(or affirm, as the case may be) that I have not obtained my election by
bribery, or other unlawful means; and that I will give my vote on all questions
that may come before me, as a senator, (or representative,) in such manner
as, in my judgment will best promote the good of this State; and that I
will bear true faith and allegiance to the same, and to the utmost of my
power observe, support, and defend the constitution thereof."
Section 16. The General Assembly shall have power to make all laws and ordinances
which they shall deem necessary and proper for the good of the State, which
shall not be repugnant to this constitution.
Section 17. They shall have power to alter the boundaries of the present
counties, and to lay off new ones, as well out of the counties already
laid off, as out of the other territory belonging to the State. When a
new county or counties shall be laid off, out of any of the present county
or counties, such new county or counties shall have their representation
apportioned out of the number of representatives of the county or counties
out of which it or they shall be laid out; and when any new county shall
be laid off in the vacant territory belonging to the State, such county
shall have a number of representatives, not exceeding three, to be regulated
and determined by the General Assembly. And no money shall be drawn out
of the treasury, or from the public funds of this State, except by appropriations
made by law.
Section 18. No clergyman of any denomination shall be a member of the General
Section 1. The executive power
shall be vested in a governor,who shall hold his office during the term
of two years, and shall be elected in the following manner:
Section 2. The house of representatives shall, on the second day of their
making a house, in the first, and in every second year thereafter, vote
by ballot for three persons; and shall make a list containing the names
of the persons voted for, and of the number of votes for each person; which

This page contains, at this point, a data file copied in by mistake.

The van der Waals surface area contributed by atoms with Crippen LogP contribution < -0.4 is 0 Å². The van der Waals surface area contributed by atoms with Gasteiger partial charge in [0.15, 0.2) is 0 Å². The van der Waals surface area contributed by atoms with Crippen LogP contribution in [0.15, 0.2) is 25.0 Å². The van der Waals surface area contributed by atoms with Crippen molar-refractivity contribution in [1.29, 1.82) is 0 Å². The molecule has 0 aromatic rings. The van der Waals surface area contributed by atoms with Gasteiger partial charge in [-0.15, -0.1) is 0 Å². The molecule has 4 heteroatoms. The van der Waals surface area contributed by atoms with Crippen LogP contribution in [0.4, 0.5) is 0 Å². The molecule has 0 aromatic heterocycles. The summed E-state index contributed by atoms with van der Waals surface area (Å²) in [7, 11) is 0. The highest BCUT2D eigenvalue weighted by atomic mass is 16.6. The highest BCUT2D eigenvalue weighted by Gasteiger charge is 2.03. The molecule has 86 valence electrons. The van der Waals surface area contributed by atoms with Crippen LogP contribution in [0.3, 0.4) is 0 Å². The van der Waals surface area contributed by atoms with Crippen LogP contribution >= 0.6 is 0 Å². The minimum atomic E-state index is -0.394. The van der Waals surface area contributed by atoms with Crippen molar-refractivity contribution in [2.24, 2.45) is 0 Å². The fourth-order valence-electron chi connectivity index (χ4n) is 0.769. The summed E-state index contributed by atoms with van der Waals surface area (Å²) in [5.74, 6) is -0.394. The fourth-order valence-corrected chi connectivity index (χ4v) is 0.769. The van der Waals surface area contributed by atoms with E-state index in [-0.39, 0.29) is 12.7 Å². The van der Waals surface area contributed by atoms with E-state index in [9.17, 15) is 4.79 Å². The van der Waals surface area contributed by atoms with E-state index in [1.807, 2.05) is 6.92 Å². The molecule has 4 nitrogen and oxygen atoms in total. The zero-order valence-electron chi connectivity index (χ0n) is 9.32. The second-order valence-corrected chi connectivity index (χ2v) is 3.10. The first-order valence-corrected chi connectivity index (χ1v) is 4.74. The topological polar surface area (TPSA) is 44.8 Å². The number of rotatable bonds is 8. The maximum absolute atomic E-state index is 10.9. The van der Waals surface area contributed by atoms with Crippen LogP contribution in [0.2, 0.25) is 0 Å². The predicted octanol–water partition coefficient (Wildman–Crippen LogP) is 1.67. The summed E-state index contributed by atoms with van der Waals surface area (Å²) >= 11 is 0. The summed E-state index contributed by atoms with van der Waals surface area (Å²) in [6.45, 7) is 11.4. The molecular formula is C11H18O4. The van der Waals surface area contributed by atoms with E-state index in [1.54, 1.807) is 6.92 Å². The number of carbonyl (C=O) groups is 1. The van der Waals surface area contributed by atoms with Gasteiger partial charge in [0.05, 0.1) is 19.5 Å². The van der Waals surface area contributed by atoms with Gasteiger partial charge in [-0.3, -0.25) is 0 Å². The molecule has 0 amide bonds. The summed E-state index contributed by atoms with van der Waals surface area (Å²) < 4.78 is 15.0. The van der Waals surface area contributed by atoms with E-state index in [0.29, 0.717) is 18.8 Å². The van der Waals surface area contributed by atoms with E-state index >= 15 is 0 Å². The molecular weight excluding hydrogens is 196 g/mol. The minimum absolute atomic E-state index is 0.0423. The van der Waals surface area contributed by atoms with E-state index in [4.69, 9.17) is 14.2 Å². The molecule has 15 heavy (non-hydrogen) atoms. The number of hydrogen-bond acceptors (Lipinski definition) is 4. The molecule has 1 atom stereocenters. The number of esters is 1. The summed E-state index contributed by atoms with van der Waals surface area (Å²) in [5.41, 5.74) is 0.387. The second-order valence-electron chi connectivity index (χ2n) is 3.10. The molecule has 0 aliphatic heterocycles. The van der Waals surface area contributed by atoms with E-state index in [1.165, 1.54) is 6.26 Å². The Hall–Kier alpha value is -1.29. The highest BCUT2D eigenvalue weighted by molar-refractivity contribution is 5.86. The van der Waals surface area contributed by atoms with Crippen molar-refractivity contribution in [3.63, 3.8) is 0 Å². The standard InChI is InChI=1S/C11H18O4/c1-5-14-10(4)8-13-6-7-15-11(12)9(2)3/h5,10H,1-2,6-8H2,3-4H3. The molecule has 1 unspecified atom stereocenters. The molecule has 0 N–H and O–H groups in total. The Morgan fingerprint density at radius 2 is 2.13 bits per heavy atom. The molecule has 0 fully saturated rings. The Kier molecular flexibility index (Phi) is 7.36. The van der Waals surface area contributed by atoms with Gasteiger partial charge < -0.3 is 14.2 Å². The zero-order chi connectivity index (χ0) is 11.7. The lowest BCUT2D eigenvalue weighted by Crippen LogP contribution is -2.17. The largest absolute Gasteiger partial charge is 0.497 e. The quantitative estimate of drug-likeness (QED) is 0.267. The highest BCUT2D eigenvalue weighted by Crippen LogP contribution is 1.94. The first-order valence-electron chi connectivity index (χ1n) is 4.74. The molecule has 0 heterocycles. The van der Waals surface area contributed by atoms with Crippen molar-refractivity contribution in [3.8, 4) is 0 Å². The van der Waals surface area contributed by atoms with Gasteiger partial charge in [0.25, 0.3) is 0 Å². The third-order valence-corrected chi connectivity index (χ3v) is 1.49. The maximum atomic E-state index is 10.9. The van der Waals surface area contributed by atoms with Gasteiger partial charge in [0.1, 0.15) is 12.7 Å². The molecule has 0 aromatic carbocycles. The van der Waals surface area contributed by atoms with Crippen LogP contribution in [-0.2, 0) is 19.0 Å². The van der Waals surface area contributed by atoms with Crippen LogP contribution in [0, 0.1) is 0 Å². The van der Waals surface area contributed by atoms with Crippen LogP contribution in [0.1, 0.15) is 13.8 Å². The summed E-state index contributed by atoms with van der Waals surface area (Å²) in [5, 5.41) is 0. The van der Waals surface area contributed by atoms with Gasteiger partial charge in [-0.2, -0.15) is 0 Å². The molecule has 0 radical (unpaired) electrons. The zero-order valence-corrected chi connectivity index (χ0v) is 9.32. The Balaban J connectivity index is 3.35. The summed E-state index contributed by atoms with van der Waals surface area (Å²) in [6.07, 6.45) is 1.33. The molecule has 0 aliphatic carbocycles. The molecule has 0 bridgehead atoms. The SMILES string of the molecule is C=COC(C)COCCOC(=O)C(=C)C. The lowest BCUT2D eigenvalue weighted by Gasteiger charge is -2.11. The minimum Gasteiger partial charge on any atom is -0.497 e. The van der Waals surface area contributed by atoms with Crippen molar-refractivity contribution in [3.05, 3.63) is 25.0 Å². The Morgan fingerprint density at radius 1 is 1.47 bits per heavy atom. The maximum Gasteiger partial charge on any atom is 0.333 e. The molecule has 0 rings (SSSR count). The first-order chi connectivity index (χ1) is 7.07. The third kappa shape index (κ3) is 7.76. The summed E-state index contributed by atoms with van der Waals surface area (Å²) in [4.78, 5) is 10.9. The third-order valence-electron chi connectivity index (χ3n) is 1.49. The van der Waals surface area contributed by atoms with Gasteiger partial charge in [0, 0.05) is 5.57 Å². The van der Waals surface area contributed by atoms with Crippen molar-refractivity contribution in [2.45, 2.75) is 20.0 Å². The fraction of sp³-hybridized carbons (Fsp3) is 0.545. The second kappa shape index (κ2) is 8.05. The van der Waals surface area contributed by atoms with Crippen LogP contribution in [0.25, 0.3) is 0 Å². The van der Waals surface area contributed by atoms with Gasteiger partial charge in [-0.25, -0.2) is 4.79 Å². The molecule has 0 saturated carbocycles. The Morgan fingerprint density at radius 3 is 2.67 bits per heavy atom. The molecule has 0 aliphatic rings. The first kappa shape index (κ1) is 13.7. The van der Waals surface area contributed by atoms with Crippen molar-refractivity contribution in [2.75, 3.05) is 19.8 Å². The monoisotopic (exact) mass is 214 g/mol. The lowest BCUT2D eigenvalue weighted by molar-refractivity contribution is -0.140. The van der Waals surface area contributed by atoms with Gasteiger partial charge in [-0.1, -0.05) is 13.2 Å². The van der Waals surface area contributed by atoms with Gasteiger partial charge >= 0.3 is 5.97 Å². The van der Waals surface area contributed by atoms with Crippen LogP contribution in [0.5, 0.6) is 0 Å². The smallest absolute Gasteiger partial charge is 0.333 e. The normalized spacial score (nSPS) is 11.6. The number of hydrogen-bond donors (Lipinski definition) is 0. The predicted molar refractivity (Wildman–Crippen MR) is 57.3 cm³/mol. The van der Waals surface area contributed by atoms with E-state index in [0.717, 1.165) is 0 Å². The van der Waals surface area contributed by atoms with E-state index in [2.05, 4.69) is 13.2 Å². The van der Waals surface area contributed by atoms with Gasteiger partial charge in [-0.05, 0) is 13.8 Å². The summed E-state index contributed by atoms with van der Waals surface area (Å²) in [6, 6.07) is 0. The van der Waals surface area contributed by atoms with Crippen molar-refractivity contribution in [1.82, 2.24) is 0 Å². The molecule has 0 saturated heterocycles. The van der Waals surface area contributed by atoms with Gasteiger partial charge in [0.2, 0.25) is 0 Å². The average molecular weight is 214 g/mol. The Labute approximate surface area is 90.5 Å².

list the speaker shall sign in the presence of the house, and deliver it
in person to the senate; and the senate shall, on the same day, proceed,
by ballot, to elect one of the three persons having the highest number
of votes; and the person having a majority of the votes of the senators
present shall be the governor.
Section 3. No person shall be eligible to the office of governor who shall
not have been a citizen of the United States twelve years, and an inhabitant
of this State six years, and who hath not attained to the age of thirty
years, and who does not possess five hundred acres of land, in his own
right, within this State, and other species of property to the amount of
one thousand pounds sterling.
Section 4. In case of the death, resignation, or disability of the governor,
the president of the senate shall exercise the executive powers of government
until such disability be removed, or until the next meeting of the General
Section 5. The governor shall, at stated times, receive for his service
a compensation which shall neither be increased nor diminished during the
period for which he shall be elected; neither shall he receive, within
that period, any other emolument from the United States, or any of them,
or from any foreign power. Before he enters on the execution of his office
he shall take the following oath or affirmation: "I do solemnly swear
(or affirm, as the case may be) that I will faithfully execute the office
of governor of the State of Georgia, and will, to the best of my abilities,
preserve, protect, and defend the said State, and cause justice to be executed
in mercy therein, according to the constitution and law of the same."
Section 6. He shall be commander-in-chief in and over the State of Georgia.
and of the militia thereof.
Section 7. He shall have power to grant reprieves for offenses against the
State, except in cases of impeachment, and to grant pardons, in all cases